In a place of unparalleled beauty for contemplating the sea, at the end of Ondarreta Beach in San Sebastián, Eduardo Chillida (San Sebastián, 1924) has created a space of questions and answers that has rapidly become integrated among the defining features of the city. El Peine del Viento, where the horizon, the waves, and the sea merge with the sacred, art, and the Basque identity, has established itself as one of the great artistic works of the last 25 years.
The location where the three sculptural trees of El Peine del Viento stand was, 60 years ago, the original “anvil of dreams” for the teenage Eduardo Chillida. Like other students from San Sebastián, Chillida would skip school on stormy days to gaze at the sea, immerse himself in the tides and the raging winds, ponder the enigma of the horizon, and wonder where the waves came from. While others preferred the open waves unleashed along the Paseo Nuevo of the city, “on the scale of shipwreck,” as architect Luis Peña Ganchegui puts it, the third of the Chillida siblings opted for the rocky promontory at the end of Ondarreta Beach, at the closing of the urban coastline – a more secluded place, more human in scale. He never abandoned that spot, and even now, as the Basque artist wanders lost in his inner labyrinth, pursuing one of his bird-like ideas or, who knows, one of those impossible goals from his days as a goalkeeper, Eduardo returns to El Peine del Viento incessantly.
This point on the coastline, the beginning and end of the city, a corner that was once home to anonymous poets and furtive couples, and a fishing dock in times past, is his home and homeland. It’s the intimate observatory he shared with his wife, Pilar Belzunce, since their high school days – a place he always wanted to transform into an artistic space that he could gift to his fellow citizens. Because even during his student years, before he even considered pursuing a career in architecture, which he later studied in Madrid but abandoned in 1947, four years after starting, young Chillida knew that he understood the “hidden character,” the “will to be” of that location.
An Artist’s Connection to Nature
Eduardo Chillida’s affinity for El Peine del Viento, or ‘The Wind Comb,’ goes beyond artistic creation; it’s a deep-rooted connection to nature and a place of personal significance. Six decades ago, this coastal spot served as a source of inspiration for the young Chillida. Much like his peers in San Sebastián, he would occasionally skip school during storms to witness the tumultuous sea, ponder the mysteries of the horizon, and contemplate the origins of the waves.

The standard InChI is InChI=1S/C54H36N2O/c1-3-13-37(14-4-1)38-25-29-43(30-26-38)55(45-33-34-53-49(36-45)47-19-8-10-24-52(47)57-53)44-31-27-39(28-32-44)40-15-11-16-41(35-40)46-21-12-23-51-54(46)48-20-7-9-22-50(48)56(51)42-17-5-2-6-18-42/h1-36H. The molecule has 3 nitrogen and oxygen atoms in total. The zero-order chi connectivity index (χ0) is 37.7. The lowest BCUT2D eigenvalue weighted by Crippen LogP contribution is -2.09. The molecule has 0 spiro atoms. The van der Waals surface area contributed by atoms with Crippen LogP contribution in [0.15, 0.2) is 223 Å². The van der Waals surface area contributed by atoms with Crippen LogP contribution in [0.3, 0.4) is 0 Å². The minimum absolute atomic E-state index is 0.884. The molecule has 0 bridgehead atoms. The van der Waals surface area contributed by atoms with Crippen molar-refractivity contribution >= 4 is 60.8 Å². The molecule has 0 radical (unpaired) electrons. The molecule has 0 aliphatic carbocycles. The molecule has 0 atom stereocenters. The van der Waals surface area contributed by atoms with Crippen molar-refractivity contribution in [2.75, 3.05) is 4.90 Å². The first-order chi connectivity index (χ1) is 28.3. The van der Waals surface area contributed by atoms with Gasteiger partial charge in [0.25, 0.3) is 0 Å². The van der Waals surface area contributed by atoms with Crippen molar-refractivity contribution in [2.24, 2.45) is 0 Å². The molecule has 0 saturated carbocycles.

While others might have been drawn to the unruly waves along the city’s Paseo Nuevo, Chillida found solace in the sheltered rocky promontory at the end of Ondarreta Beach. This location, where the city meets the sea, provided a more intimate and human-scaled experience of the elements.
Eduardo Chillida’s connection to El Peine del Viento is not limited to his youth. Even today, as he navigates the labyrinth of his creative mind, he returns to this place time and again. It has become a sanctuary, a space that has witnessed the evolution of his ideas and artistic expressions.
From Observation to Artistic Vision
This stretch of coastline, once frequented by poets and clandestine lovers, has evolved into an artistic masterpiece. El Peine del Viento, with its three sculptural trees, stands as a testament to Chillida’s artistic prowess. It is where the limitless horizon, the relentless waves, and the boundless sea merge with the sacred essence of art and the rich Basque identity.
The artist’s vision was not confined to his personal connection to this place; it extended to a desire to share it with his fellow citizens. His dream was to transform this intimate observatory, which he had cherished since high school, into a habitable artistic space that would be a gift to the people of San Sebastián.
Eduardo Chillida’s artistic journey began long before he considered a career in architecture. Although he later pursued architectural studies in Madrid, he ultimately abandoned them in 1947, just four years after embarking on that path. His profound understanding of the “hidden character” and the “will to be” of El Peine del Viento was evident even in his formative years.
A Gift to the City
El Peine del Viento is more than just a work of art; it’s a symbol of the enduring connection between an artist and the natural world. As the waves crash against the sculptures and the wind whistles through their forms, a harmonious dialogue between nature and art unfolds. It’s a conversation that Eduardo Chillida invites us all to join, an exploration of the eternal questions that the sea, the wind, and the horizon pose.
In the heart of San Sebastián, where the city meets the sea, stands a masterpiece that transcends time. El Peine del Viento, shaped by the hands of a visionary artist, is a testament to the enduring power of nature’s beauty and the profound impact it can have on the human soul. Eduardo Chillida’s gift to his city is not just a work of art but a reflection of his deep connection to the place where the wind, the waves, and the sea come together in perfect harmony.